Maguire out to show he is still the real McCoy

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The current campaign over the sticks has not, as yet, been Adrian Maguire's finest. A mixture of injury and the arrival of young talents in Tony McCoy and David Bridgwater denied him any chance of a first riders' title long before Christmas. The Irishman is nothing if not resilient, however, and yesterday he received the considerable encouragement of being booked to ride Montelado, ante-post favourite for Sunday's Irish Champion Hurdle at Leopardstown.

Maguire will also partner Montelado if - and in view of the gelding's previous injury record, it is a big if - he lines up for the Champion Hurdle at the Festival in March, a race for which he is the 9-2 second favourite. Pat Flynn, Montelado's trainer, turned to Maguire when both Richard Dunwoody and Charlie Swan were claimed to ride Balawhar and Hotel Minella respectively.

Montelado has not run over hurdles since finishing ninth in the Champion Hurdle 10 months ago, but even almost three years on, the memory of his crushing success in the Supreme Novices' Hurdle of 1993 is strong enough to make him a leading candidate for this year's Champion. Wins on the Flat last year, including the Irish Cesarewitch, showed that he was returning to form and fitness, but his return to the winter game has been frustrated to date, first by illness and then by frost-bound tracks both in Ireland and Britain.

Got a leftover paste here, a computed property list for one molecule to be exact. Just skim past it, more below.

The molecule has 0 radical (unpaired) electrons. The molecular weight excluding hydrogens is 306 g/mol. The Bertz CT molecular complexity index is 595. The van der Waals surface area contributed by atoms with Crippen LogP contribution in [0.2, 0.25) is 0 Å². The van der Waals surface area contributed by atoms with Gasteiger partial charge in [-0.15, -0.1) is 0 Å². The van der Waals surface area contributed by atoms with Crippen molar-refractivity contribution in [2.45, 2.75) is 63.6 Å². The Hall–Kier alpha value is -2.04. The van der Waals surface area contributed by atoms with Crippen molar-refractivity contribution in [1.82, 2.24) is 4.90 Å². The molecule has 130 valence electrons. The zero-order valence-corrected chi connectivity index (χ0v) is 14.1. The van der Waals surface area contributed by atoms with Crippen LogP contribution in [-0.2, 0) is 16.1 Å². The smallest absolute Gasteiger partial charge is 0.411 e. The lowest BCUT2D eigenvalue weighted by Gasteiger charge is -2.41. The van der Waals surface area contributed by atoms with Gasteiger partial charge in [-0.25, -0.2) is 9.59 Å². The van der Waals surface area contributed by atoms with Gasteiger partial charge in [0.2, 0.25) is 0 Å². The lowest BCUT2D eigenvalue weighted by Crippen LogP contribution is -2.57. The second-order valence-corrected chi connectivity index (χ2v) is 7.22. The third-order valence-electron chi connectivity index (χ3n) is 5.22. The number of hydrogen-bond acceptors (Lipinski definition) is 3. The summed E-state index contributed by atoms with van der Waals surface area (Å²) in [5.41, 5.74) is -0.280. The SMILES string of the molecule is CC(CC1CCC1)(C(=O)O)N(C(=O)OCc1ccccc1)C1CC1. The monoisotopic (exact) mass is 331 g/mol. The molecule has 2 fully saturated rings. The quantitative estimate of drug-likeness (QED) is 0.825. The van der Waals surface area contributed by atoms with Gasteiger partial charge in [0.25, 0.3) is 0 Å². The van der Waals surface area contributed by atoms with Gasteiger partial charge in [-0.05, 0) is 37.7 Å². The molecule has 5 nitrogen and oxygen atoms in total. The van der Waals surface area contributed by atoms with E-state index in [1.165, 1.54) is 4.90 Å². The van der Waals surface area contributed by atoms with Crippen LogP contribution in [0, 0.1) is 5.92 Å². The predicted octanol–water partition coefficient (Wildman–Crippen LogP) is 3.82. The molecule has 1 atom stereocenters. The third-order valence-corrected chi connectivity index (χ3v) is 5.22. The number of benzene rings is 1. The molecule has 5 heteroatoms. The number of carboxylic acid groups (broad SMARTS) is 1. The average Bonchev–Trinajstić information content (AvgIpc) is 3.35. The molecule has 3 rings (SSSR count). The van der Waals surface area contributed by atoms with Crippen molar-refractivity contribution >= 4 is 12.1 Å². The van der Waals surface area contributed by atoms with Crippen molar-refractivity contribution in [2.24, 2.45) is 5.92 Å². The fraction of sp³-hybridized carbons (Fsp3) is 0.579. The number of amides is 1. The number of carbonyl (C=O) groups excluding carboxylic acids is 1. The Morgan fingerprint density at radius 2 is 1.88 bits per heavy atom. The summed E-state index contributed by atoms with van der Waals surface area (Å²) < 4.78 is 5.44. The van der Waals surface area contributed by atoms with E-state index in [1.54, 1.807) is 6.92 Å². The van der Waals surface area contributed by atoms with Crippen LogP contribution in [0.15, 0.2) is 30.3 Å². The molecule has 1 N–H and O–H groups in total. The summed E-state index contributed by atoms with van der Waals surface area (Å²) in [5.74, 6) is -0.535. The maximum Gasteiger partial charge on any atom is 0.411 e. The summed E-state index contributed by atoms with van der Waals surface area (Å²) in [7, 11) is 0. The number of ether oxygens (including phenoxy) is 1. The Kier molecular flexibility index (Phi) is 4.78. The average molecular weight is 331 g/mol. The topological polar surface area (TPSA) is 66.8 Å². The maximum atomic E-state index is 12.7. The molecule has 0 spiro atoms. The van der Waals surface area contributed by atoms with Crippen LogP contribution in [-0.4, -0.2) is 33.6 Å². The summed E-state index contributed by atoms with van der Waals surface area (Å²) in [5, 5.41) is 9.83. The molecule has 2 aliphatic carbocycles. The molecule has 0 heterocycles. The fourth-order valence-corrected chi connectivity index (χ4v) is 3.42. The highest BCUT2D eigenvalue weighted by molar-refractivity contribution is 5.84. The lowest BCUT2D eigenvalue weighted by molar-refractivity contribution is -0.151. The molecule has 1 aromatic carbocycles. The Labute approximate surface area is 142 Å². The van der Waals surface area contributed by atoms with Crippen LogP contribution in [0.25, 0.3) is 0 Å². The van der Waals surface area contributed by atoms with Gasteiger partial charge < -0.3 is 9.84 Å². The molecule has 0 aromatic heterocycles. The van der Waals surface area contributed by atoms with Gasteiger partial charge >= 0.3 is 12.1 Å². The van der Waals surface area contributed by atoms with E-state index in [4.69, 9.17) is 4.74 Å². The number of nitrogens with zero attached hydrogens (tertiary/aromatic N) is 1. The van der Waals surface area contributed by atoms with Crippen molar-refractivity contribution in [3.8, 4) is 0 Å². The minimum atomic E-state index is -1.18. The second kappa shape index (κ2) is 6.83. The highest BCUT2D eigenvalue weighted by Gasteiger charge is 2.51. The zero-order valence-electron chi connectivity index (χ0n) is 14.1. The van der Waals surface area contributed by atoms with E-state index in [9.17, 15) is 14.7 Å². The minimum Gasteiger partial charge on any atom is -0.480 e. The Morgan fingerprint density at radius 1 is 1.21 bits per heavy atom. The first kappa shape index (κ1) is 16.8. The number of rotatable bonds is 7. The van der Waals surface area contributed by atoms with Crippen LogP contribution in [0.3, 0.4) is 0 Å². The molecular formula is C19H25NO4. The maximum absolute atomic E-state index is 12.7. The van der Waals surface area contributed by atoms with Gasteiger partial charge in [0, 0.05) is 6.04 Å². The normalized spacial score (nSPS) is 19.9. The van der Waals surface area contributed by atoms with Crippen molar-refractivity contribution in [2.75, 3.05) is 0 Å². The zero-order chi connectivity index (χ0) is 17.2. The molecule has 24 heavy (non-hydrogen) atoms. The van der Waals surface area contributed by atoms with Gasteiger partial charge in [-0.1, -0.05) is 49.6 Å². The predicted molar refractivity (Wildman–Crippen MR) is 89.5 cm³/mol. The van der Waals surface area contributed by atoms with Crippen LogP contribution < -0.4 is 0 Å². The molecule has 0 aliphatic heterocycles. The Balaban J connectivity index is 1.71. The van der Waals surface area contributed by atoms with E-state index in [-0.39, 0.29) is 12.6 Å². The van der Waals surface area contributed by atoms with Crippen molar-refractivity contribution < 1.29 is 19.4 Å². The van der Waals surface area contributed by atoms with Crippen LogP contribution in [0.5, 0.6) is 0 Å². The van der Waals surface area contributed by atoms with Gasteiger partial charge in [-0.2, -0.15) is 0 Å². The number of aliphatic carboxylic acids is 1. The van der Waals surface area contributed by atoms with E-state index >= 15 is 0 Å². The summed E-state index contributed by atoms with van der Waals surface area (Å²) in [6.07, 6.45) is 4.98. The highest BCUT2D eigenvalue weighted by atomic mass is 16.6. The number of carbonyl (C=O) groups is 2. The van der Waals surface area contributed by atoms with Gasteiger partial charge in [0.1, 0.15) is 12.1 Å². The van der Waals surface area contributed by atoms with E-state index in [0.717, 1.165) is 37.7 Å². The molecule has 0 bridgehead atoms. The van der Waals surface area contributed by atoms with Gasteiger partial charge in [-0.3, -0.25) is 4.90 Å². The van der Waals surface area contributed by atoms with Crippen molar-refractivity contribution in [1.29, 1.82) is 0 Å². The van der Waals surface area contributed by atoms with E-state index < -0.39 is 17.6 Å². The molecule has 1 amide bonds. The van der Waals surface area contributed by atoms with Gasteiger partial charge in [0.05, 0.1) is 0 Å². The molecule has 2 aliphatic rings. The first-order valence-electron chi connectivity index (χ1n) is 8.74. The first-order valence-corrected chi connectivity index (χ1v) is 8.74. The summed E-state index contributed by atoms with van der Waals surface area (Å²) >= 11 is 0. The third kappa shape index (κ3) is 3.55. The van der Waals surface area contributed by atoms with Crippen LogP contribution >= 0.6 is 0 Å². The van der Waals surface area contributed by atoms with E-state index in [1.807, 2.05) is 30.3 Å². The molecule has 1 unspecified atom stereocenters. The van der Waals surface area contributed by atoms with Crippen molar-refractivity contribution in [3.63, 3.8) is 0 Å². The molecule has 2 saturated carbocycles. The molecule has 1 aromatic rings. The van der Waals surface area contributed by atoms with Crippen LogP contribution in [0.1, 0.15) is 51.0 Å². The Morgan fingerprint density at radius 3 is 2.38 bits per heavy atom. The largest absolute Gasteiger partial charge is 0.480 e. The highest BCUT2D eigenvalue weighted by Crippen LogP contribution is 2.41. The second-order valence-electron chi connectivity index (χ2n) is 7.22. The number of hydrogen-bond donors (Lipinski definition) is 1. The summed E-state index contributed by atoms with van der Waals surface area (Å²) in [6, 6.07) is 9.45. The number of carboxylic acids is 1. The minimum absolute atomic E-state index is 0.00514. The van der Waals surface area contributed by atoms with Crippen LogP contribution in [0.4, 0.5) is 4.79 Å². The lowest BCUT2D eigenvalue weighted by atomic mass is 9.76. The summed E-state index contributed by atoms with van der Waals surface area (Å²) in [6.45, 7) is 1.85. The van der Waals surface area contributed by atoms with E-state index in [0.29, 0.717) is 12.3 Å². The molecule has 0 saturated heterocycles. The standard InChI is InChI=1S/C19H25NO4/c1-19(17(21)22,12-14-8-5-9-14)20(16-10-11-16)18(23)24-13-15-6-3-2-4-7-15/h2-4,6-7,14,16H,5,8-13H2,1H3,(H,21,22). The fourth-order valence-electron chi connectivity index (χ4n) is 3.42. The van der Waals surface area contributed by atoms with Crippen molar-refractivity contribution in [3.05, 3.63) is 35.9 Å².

For Maguire, the booking could mark a significant change of fortune. With doubts surrounding so many of Montelado's possible rivals at the Festival, Maguire may even find he is on the Champion favourite by Sunday evening.

Another jockey with something to celebrate yesterday was Tony McCoy, who reached 100 winners in a season for the first time with a treble at Nottingham. Passing such a psychologically important mark barely 18 months after his arrival in Britain is the latest sign that the 21-year-old Irishman may dominate National Hunt racing for many seasons.

McCoy was the champion conditional rider last season, beating Maguire's record for the number of winners ridden by an apprentice, and is now long odds-on to add the senior riders' title to his collection.

He is now 20 winners ahead of his only realistic rival, David Bridgwater, and on offer at 8-15 with Hills to finish the season in front. Following his treble, the odds are now 4-9 McCoy, 13-8 Bridgwater. "I'm surprised how well things have gone," McCoy said. "I will be giving the title my best shot and I just hope I can keep sound."

Fortune has been with McCoy, but when every fence or hurdle might spell the end of his season, few punters will risk getting involved at such a short price. Indeed, with Bridgwater enjoying the backing of the Martin Pipe stable, which guarantees a steady supply of winners until the final day of the campaign, he is worth a small investment at the current price.